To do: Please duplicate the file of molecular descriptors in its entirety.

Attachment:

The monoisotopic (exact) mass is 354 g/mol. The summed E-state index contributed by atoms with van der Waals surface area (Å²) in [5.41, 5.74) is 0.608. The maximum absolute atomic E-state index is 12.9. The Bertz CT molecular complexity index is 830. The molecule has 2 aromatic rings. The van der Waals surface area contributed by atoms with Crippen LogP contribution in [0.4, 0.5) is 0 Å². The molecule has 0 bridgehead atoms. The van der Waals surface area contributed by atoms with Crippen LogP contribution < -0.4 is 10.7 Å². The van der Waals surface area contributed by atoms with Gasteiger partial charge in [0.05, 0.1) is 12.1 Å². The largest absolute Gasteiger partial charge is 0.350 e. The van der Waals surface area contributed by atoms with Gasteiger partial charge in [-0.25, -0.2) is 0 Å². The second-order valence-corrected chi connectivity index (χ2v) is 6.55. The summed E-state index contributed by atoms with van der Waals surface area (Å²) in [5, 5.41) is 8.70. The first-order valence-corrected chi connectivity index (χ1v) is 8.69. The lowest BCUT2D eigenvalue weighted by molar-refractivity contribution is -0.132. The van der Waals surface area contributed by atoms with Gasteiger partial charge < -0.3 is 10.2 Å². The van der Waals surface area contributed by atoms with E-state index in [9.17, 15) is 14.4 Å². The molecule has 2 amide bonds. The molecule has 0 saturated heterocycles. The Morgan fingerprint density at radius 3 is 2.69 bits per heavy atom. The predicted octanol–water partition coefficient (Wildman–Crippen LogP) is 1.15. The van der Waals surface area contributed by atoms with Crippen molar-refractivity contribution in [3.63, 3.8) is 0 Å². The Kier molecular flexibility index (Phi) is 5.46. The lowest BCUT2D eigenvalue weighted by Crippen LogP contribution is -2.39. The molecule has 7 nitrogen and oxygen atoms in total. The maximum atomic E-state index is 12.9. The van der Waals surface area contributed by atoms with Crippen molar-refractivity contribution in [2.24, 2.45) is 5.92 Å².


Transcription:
The monoisotopic (exact) mass is 354 g/mol. The summed E-state index contributed by atoms with van der Waals surface area (Å²) in [5.41, 5.74) is 0.608. The maximum absolute atomic E-state index is 12.9. The Bertz CT molecular complexity index is 830. The molecule has 2 aromatic rings. The van der Waals surface area contributed by atoms with Crippen LogP contribution in [0.4, 0.5) is 0 Å². The molecule has 0 bridgehead atoms. The van der Waals surface area contributed by atoms with Crippen LogP contribution < -0.4 is 10.7 Å². The van der Waals surface area contributed by atoms with Gasteiger partial charge in [0.05, 0.1) is 12.1 Å². The largest absolute Gasteiger partial charge is 0.350 e. The van der Waals surface area contributed by atoms with Gasteiger partial charge in [-0.25, -0.2) is 0 Å². The second-order valence-corrected chi connectivity index (χ2v) is 6.55. The summed E-state index contributed by atoms with van der Waals surface area (Å²) in [5, 5.41) is 8.70. The first-order valence-corrected chi connectivity index (χ1v) is 8.69. The lowest BCUT2D eigenvalue weighted by molar-refractivity contribution is -0.132. The van der Waals surface area contributed by atoms with Gasteiger partial charge < -0.3 is 10.2 Å². The van der Waals surface area contributed by atoms with E-state index in [9.17, 15) is 14.4 Å². The molecule has 2 amide bonds. The molecule has 0 saturated heterocycles. The Morgan fingerprint density at radius 3 is 2.69 bits per heavy atom. The predicted octanol–water partition coefficient (Wildman–Crippen LogP) is 1.15. The van der Waals surface area contributed by atoms with Crippen molar-refractivity contribution in [3.63, 3.8) is 0 Å². The Kier molecular flexibility index (Phi) is 5.46. The lowest BCUT2D eigenvalue weighted by Crippen LogP contribution is -2.39. The molecule has 7 nitrogen and oxygen atoms in total. The maximum atomic E-state index is 12.9. The van der Waals surface area contributed by atoms with Crippen molar-refractivity contribution in [2.24, 2.45) is 5.92 Å².